What Do Freelancers Need to Know About Bookkeeping?

Congratulations – you started your freelance career and are looking forward to doing work you love and being your own boss.

Then people start throwing around words like bookkeeping and taxes, and you start to panic.

What Do Freelancers Need to Know About Bookkeeping?

Waiting until the end of the year to perform bookkeeping will also leave you feeling stressed and overwhelmed.

Worry not.

Bookkeeping can be learned, and if not, you can always outsource it.

However, even if you choose to outsource your bookkeeping, there are still some things freelancers based in the U.S. need to know.

Before we get to that, it’s important to define what bookkeeping is.

What Exactly is Bookkeeping?

Nerdwallet has a great definition: “Bookkeeping is broadly defined as the recording of financial transactions for a business. It is part of a business’s overall accounting process. Bookkeeping can be done as frequently as daily or as infrequently as once per year.”

If you’re new to bookkeeping, read and reread that definition as many times as necessary until you have a basic understanding.

It’s important to note, while you CAN do your bookkeeping once a year, this doesn’t mean you should.

Doing your bookkeeping infrequently can result in inaccuracies and losing important documentation that you may need as proof of that financial transaction (which can translate to losing money if you can’t prove a deduction.)

Waiting until the end of the year to perform bookkeeping will also leave you feeling stressed and overwhelmed.

Inaccuracies will be harder to pinpoint, and you need accurate records when you file your taxes.

If you hire someone to sort out your bookkeeping at the end of the year, you will be charged many billable hours to sort out a giant box of receipts and invoices. So if you’re a freelancer just starting out, make a commitment to keep your bookkeeping up to date.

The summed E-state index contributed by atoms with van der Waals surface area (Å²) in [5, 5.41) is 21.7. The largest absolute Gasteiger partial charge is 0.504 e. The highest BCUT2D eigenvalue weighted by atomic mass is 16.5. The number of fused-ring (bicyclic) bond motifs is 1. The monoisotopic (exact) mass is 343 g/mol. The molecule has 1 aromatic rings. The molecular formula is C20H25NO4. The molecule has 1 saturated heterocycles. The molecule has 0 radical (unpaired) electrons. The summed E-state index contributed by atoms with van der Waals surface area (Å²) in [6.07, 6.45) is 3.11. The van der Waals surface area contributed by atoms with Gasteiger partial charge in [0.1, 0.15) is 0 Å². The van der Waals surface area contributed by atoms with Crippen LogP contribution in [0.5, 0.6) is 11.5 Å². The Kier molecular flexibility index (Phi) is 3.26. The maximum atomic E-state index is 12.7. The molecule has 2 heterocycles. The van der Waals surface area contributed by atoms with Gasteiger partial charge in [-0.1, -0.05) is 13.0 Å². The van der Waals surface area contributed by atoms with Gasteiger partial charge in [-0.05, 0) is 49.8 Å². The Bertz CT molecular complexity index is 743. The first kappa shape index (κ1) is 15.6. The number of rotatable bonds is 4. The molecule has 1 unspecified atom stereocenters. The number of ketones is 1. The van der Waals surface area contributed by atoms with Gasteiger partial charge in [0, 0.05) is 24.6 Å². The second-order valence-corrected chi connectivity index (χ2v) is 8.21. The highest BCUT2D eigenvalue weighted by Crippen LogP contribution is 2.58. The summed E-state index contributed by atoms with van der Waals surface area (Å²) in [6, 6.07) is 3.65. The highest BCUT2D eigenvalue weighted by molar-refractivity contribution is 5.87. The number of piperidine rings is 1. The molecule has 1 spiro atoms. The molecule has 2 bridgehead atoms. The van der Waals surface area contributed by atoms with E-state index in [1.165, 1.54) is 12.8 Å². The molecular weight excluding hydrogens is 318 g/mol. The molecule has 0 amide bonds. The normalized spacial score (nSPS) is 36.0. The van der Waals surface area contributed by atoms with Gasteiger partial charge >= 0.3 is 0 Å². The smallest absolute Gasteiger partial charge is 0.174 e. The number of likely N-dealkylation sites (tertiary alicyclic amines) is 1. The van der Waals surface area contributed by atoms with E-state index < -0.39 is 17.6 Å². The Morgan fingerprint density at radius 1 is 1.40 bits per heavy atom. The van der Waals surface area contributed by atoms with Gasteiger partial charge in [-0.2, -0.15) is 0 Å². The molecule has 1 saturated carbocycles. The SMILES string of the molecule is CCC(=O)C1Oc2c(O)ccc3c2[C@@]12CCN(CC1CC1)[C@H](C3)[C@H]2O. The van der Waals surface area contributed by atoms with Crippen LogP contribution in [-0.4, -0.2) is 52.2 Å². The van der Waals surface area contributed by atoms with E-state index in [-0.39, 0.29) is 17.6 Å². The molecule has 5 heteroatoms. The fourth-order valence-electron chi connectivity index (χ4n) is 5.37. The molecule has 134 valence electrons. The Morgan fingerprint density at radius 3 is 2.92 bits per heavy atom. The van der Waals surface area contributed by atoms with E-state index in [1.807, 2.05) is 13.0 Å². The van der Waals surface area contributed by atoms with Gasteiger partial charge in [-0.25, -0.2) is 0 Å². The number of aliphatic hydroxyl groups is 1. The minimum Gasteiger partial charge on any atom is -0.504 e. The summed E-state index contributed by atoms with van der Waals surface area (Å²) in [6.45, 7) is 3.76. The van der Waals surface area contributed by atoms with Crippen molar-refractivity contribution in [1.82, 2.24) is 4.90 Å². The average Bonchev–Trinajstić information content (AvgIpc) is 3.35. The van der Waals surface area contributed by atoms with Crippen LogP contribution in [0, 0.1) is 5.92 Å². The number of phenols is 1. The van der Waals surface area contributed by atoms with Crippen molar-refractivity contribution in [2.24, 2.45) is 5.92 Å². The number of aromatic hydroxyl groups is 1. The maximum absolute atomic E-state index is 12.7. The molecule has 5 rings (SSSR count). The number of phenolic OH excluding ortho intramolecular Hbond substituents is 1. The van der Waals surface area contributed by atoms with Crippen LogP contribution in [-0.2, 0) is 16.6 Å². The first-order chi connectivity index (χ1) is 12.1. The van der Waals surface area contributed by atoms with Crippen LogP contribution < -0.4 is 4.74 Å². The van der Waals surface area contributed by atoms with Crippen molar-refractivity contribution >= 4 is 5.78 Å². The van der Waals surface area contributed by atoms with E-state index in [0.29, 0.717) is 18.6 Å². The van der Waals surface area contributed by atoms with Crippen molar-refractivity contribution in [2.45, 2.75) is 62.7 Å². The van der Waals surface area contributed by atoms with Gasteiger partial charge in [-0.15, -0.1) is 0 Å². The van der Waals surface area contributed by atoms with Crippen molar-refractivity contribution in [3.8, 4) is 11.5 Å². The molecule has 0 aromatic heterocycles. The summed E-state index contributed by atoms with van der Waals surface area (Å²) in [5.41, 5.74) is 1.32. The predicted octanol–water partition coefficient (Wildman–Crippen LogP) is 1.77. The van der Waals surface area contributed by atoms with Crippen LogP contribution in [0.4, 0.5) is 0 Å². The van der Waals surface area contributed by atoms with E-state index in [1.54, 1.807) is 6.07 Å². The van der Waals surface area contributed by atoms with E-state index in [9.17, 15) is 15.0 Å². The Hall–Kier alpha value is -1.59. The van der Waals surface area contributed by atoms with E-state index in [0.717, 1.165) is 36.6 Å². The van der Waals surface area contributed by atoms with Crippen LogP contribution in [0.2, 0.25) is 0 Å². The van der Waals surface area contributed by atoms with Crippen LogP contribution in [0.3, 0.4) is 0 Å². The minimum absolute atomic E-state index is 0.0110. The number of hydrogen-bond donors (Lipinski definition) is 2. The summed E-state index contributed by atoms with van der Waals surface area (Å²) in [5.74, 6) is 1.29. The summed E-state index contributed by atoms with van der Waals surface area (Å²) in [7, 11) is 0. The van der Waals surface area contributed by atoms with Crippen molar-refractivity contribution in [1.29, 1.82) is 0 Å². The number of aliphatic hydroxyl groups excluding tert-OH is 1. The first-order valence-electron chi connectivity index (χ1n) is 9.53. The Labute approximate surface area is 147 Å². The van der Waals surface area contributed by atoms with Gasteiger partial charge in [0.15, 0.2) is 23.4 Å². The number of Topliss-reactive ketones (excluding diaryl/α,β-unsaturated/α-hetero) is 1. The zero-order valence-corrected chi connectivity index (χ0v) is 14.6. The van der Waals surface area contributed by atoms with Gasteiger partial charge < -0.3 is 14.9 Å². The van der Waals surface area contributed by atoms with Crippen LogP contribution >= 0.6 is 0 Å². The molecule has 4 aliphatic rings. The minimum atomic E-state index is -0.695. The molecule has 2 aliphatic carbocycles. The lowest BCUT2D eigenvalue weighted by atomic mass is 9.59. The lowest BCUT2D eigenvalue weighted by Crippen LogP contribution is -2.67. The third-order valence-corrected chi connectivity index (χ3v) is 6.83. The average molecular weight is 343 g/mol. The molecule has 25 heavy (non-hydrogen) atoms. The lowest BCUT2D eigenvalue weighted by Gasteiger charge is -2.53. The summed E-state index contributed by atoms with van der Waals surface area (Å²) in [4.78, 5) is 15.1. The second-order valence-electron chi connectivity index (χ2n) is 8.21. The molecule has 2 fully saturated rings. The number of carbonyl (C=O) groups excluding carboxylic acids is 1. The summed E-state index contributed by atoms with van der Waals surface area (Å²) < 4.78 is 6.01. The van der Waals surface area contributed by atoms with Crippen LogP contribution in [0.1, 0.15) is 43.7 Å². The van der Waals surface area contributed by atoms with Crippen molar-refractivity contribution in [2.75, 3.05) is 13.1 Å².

Now that the basics are out of the way, here are some other things you should know about bookkeeping as a freelancer:

Freelance Work is Considered a Business

Freelancers don’t have to be a registered business to have the same accounting responsibilities as a business owner.

As sole proprietors, freelancers can work and get paid under their own name.

However, they are responsible for keeping track of all of the bookkeeping, just as a business is.

The IRS recommends that businesses keep records for up to three years.

However, they can audit a business as far back as six.

All receipts, customer invoices, and bank statements related to your freelance work should be filed away and kept for six years at the very least.

Organizing all documents and financial transactions in chronological date order is the best way to do this.

Bookkeeping Starts As Soon As Money Is Spent

The moment that a freelancer incurs a business-related expense is the moment record-keeping should begin.

The reason for this is that many of these start-up costs can be deducted during tax time.

Membership dues, business-related training, supplies, and business dinners are some fees that could possibly be deducted when taxes are filed.

The government recognizes that people sometimes have to spend money in order to get a business up and running, and there are tax breaks as a result.

Failing to keep accurate documentation and proof of these business expenses could result in actually paying more money during tax time.

Freelancers Are Not Required to Have Fancy Accounting Software

Although freelancers need to keep accurate records of their daily financial transactions, depending on the service, in-depth accounting software may not be necessary.

There just needs to be some way of tracking all the money going in and money going out. Simple paper folders and excel sheets can work and are perfectly legal as long as they are accurate, complete, and thorough.

To keep your books organized and avoid inaccuracies, freelancers should strongly consider opening a separate business banking account once money starts coming in.